By Naomi Tajitsu and Peter Henderson
(Reuters) – Tesla Inc <TSLA.O> on Thursday unveiled its electric pickup truck with a futuristic angular body in gunmetal grey that looked like an armoured vehicle, as the California company took aim at the heart of Detroit automakers’ profits.
With a starting price of $39,900 (£30,892), the Cyber truck is less expensive than initially flagged but its polarising design could limit sales in a segment symbolic of a rugged, practical American lifestyle.
At a launch event in Los Angeles, Tesla Chief Executive Elon Musk said other versions will be priced at $49,900 and $69,900 with the most expensive offering a range of more than 500 miles (800 km). Production is expected to begin around late 2021.
“We need sustainable energy now. If we don’t have a pickup truck, we can’t solve it. The top three selling vehicles in America are pickup trucks. To solve sustainable energy, we have to have a pickup truck,” he said.
The truck’s hulking sharp geometric body was made from stainless steel, set atop massive tires and had windows made from armoured glass.
“It will be a niche product at best and poses no threat in the pickup market as we know it today,” wrote Matt DeLorenzo, senior executive editor at automotive research company Kelley Blue Book.
Musk claimed the truck’s “ultra-hard” exterior “won’t scratch and dent”. But the armoured glass window cracked like a spider web when hit with a metal ball during a demonstration. Musk appeared surprised although he noted the glass had not completely broken.
Reactions on Twitter ranged from love to hate.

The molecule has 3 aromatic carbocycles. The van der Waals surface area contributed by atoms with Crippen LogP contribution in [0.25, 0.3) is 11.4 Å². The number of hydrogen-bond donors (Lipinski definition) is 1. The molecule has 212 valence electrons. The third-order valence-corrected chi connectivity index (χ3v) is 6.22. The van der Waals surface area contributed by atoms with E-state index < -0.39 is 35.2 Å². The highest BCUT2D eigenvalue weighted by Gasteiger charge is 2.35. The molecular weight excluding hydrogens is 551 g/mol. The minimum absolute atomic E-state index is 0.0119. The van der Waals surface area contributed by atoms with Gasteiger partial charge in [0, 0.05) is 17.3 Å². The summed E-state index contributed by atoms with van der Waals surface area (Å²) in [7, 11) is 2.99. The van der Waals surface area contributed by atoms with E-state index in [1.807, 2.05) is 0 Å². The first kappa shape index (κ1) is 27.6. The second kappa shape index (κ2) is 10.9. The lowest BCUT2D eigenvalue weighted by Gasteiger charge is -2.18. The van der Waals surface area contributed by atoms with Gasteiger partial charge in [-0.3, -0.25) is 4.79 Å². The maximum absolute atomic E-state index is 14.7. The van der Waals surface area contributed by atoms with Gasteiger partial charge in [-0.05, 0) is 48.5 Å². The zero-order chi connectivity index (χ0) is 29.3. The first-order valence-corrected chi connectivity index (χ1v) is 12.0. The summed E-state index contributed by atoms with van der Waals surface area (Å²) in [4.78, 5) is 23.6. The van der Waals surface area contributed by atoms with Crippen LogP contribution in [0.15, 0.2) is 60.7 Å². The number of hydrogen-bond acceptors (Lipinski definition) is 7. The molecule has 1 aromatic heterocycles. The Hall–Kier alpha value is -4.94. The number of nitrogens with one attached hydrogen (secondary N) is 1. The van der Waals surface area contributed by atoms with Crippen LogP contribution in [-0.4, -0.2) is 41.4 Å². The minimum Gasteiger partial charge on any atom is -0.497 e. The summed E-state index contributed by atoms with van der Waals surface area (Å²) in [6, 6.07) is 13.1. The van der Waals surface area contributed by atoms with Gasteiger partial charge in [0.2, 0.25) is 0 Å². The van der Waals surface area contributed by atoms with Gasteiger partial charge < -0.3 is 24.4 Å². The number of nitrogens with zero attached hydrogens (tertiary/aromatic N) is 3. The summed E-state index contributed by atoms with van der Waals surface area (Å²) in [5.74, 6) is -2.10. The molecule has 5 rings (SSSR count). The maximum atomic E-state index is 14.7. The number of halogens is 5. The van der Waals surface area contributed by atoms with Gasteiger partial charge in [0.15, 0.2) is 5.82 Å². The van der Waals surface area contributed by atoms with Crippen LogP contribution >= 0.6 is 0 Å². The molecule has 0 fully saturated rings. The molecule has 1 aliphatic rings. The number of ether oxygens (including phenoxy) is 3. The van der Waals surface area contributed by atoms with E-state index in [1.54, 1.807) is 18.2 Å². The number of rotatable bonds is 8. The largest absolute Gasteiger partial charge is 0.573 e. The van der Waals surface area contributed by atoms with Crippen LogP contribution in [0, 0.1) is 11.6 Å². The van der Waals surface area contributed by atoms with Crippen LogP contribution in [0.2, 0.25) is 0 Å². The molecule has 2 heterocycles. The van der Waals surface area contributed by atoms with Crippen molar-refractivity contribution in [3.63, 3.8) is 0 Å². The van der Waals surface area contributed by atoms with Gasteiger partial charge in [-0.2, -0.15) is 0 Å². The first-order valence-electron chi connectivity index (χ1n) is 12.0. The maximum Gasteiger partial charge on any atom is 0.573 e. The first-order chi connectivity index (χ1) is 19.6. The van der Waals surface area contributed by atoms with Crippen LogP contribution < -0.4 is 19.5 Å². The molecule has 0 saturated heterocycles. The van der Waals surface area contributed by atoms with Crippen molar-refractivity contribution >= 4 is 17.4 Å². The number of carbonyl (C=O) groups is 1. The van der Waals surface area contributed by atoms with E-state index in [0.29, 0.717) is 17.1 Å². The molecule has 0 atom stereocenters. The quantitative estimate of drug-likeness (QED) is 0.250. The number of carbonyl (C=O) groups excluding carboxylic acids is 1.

“I just watched tesla release the #cybertruck and honestly? My life feels complete,” wrote
aidan_tenud, while nateallensnyde wrote “Its nice to see Elon Musk make a cardboard box car he drew in kindergarten,”.
Musk earlier tweeted the design was partly influenced by the Lotus Esprit sportscar that doubled as a submarine in the 1970s James Bond film “The Spy Who Loved Me”.
The truck marks the first foray by Tesla, whose Model 3 sedan is the world’s top-selling battery electric car, into pickup trucks, a market dominated by Ford Motor Co’s <F.N> F-150, along with models by General Motors Co <GM.N>, and Fiat Chrysler Automobiles NV <FCHA.MI> <FCAU.N>.
FORD, GM GEAR UP TOO
Tesla’s focus on the high-performance end of the market is only natural given the success of Ford’s 450-horsepower F-150 Raptor truck, which launched in 2009 and whose sales have since risen annually, according to Ford spokesman Mike Levine.
While Ford does not disclose Raptor sales, Levine said annual demand is well above 19,000 vehicles and the No. 2 U.S. automaker has never had to offer incentives on the model, which costs in the high $60,000 range. Ford also offers the more expensive F-150 Limited, its most powerful and luxurious pickup.
Ford and GM are also gearing up to challenge Tesla more directly with new offerings like the Ford Mustang Mach E electric SUV as well as electric pickups.
Electric pickups and SUVs could help Ford and GM generate the significant EV sales they will need to meet tougher emission standards and EV mandates in California and other states.
The Trump administration is moving to roll back those standards, but electric trucks are a hedge if California prevails.
Demand for full-size electric pickup trucks in the near term may not be huge, however.
Industry tracking firm IHS Markit estimates the electric truck segment – both full- and mid-sized models – will account for about 75,000 sales in 2026, compared with an expected 3 million light trucks overall. The Tesla truck is not part of that estimate.
Ford aims to sell an electric F-series in late 2021, sources familiar with the plans said. It also will offer the Mach E next year as part of its plan to invest $11.5 billion by 2022 to electrify its vehicles.
In April, Ford invested $500 million in startup Rivian, which plans to build its own electric pickup beginning in fall 2020.
GM plans to build a family of premium electric pickup trucks and SUVs, with the first pickup due to go on sale in the fall of 2021. It plans to invest $8 billion by 2023 to develop electric and self-driving vehicles.
(Reporting by Naomi Tajitsu in Tokyo and Peter Henderson in San Francisco; Additional reporting by Miyoung Kim in Singapore and Joseph White in Detroit; Editing by Edwina Gibbs)